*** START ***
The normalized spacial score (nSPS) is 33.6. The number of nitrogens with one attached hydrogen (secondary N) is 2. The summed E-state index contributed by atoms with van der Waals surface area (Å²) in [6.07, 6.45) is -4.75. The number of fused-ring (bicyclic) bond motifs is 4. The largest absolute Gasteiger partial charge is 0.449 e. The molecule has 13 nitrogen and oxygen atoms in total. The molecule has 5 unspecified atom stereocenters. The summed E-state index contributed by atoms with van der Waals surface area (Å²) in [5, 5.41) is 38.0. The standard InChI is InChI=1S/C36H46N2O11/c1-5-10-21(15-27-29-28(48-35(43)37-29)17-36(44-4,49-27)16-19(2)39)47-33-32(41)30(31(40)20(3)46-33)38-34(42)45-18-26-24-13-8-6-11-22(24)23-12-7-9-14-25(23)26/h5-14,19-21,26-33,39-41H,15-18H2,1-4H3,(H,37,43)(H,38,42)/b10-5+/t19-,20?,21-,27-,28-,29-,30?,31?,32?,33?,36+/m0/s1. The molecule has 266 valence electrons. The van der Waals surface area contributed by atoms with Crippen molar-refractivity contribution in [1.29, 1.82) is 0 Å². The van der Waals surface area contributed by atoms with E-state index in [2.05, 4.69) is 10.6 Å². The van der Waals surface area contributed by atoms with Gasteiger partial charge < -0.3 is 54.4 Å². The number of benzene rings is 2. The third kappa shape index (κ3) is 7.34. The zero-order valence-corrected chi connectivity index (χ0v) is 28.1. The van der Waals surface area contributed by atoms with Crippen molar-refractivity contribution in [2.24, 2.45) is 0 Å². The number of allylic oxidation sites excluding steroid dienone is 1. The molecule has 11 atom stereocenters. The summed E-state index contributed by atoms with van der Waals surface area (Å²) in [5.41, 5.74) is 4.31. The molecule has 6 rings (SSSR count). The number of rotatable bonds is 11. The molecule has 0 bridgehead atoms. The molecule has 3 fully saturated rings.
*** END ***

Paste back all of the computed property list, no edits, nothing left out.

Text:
The normalized spacial score (nSPS) is 33.6. The number of nitrogens with one attached hydrogen (secondary N) is 2. The summed E-state index contributed by atoms with van der Waals surface area (Å²) in [6.07, 6.45) is -4.75. The number of fused-ring (bicyclic) bond motifs is 4. The largest absolute Gasteiger partial charge is 0.449 e. The molecule has 13 nitrogen and oxygen atoms in total. The molecule has 5 unspecified atom stereocenters. The summed E-state index contributed by atoms with van der Waals surface area (Å²) in [5, 5.41) is 38.0. The standard InChI is InChI=1S/C36H46N2O11/c1-5-10-21(15-27-29-28(48-35(43)37-29)17-36(44-4,49-27)16-19(2)39)47-33-32(41)30(31(40)20(3)46-33)38-34(42)45-18-26-24-13-8-6-11-22(24)23-12-7-9-14-25(23)26/h5-14,19-21,26-33,39-41H,15-18H2,1-4H3,(H,37,43)(H,38,42)/b10-5+/t19-,20?,21-,27-,28-,29-,30?,31?,32?,33?,36+/m0/s1. The molecule has 266 valence electrons. The van der Waals surface area contributed by atoms with Crippen molar-refractivity contribution in [1.29, 1.82) is 0 Å². The van der Waals surface area contributed by atoms with E-state index in [2.05, 4.69) is 10.6 Å². The van der Waals surface area contributed by atoms with Gasteiger partial charge < -0.3 is 54.4 Å². The number of benzene rings is 2. The third kappa shape index (κ3) is 7.34. The zero-order valence-corrected chi connectivity index (χ0v) is 28.1. The van der Waals surface area contributed by atoms with Crippen molar-refractivity contribution in [2.24, 2.45) is 0 Å². The number of allylic oxidation sites excluding steroid dienone is 1. The molecule has 11 atom stereocenters. The summed E-state index contributed by atoms with van der Waals surface area (Å²) in [5.41, 5.74) is 4.31. The molecule has 6 rings (SSSR count). The number of rotatable bonds is 11. The molecule has 0 bridgehead atoms. The molecule has 3 fully saturated rings.